In "The Mark: A Real Sales Guy Approach to Selling Corporate Accounts" by Bryan J. Seck it is written: I know this is a blow-off answer, and now I ask this in my first meeting so I don't have to ...
1
vote
1answer
360 views

Is it proper English to say “allocate [someone] among [something]”

Searching on the Internet one can find plenty of sentences where "allocate [something] among [someone]" appears, for instance (Google Books): The Congress amended the law to require OPOs "to ...
2
votes
1answer
142 views

What does “kerbside appeal” mean?

I've found it in an article promoting a new car: In terms of kerbside appeal, it’s in the similar territory to... [another car] I've googled it and in most results the context is houses, ...
-5
votes
3answers
164 views

Difference between “coat” and “topcoat”, etc [closed]

What is the difference between a coat and a topcoat (overcoat, etc)? I want to use a word which mean a part of clothes which I may dress up when I go to a street in the autumn. But as far as I know ...
2
votes
1answer
48 views

an exercise in ≠of?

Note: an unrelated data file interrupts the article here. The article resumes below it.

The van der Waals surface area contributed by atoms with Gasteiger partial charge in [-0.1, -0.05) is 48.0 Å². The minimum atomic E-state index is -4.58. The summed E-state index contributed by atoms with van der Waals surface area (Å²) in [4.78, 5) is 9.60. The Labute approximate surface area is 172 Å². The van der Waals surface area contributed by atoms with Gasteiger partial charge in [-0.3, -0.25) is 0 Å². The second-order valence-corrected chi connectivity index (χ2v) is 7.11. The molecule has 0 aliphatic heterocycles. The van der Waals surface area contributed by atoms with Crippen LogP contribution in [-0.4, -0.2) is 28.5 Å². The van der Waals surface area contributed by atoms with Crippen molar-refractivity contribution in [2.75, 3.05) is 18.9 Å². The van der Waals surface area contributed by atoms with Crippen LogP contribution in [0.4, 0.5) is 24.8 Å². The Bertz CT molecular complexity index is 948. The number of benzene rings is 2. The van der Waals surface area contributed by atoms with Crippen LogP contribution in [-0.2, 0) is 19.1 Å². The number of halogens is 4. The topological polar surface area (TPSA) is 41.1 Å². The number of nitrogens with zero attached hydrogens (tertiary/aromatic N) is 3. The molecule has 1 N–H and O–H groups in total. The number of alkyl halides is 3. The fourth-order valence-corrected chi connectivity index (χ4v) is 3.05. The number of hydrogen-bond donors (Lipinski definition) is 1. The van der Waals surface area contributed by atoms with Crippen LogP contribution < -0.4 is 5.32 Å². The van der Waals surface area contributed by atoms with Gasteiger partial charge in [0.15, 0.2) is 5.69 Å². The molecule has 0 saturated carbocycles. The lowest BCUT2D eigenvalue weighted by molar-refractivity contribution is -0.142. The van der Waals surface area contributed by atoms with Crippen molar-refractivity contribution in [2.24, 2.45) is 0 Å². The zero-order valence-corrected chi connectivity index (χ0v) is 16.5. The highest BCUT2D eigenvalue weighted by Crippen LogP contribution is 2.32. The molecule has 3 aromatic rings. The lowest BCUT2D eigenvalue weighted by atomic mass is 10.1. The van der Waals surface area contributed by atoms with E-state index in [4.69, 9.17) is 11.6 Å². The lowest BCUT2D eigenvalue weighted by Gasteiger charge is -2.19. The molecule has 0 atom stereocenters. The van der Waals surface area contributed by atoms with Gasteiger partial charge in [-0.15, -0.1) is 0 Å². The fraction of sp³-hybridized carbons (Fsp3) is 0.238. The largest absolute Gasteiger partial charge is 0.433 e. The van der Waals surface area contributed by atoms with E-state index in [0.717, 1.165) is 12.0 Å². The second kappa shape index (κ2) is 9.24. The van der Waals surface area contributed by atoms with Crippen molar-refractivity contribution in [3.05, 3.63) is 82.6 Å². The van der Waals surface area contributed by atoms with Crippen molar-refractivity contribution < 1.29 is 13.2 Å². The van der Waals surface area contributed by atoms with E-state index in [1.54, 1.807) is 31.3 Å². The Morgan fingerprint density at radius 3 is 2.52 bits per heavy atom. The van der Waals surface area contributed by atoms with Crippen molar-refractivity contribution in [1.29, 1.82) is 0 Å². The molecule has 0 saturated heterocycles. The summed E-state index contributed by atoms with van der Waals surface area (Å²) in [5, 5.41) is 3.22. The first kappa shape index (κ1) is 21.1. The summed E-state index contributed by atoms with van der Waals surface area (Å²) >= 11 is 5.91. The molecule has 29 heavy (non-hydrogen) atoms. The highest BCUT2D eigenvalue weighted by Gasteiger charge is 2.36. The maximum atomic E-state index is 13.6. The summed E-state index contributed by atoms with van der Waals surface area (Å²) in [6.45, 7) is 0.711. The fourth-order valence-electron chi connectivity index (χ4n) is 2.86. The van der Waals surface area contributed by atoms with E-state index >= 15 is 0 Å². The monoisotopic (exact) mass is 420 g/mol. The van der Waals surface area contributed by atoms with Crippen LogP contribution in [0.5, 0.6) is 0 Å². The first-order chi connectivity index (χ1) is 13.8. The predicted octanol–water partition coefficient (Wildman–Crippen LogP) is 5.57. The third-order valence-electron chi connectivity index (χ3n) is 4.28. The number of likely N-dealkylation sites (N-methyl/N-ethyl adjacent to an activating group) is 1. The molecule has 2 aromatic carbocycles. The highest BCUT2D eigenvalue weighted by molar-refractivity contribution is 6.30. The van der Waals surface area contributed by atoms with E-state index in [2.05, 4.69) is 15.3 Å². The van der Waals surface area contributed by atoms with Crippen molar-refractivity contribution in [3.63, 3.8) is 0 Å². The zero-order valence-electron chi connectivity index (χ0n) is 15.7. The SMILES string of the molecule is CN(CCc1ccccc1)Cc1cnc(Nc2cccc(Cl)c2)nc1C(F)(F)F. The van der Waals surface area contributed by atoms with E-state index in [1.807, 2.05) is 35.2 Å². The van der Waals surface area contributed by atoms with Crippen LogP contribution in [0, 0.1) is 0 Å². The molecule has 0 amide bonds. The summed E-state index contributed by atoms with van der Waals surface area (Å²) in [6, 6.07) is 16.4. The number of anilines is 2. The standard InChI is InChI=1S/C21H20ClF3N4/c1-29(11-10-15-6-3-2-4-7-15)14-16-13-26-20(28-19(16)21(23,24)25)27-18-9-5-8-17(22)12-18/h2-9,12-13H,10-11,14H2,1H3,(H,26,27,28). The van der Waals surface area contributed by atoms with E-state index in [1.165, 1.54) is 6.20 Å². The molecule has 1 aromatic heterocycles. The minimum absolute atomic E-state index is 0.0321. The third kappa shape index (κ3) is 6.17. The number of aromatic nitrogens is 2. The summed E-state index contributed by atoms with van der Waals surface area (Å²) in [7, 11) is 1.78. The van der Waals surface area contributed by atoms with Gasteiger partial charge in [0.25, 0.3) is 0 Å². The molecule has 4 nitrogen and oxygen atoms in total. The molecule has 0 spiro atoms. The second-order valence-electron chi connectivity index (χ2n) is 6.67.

Does the word "exercise" in this sentence means something different because it is followed by the preposition "in" instead of "of". I've looked the word up on merriam-webster but i could only find ...
1
vote
0answers
111 views

Theatrologue: what are peoples' opinions on the use of this word in English? [closed]

I often edit texts that have been translated from Slovenian language and it is common that the Slovenian word teatrolog gets translated into English as "theatrologist", a word to which I find I am ...
-1
votes
2answers
1k views

What's the difference between “you guys” and “you folks”? [closed]

You guys and you folks seem to have similar meanings. Do they have any differences? Thanks a lot
15
votes
17answers
2k views

A stronger word than “snob”

I recently stayed at a charming boarding house and had the pleasure of meeting one of the most curious people I have ever come across in my life. He was polite, and yet standoffish. He reminded me of ...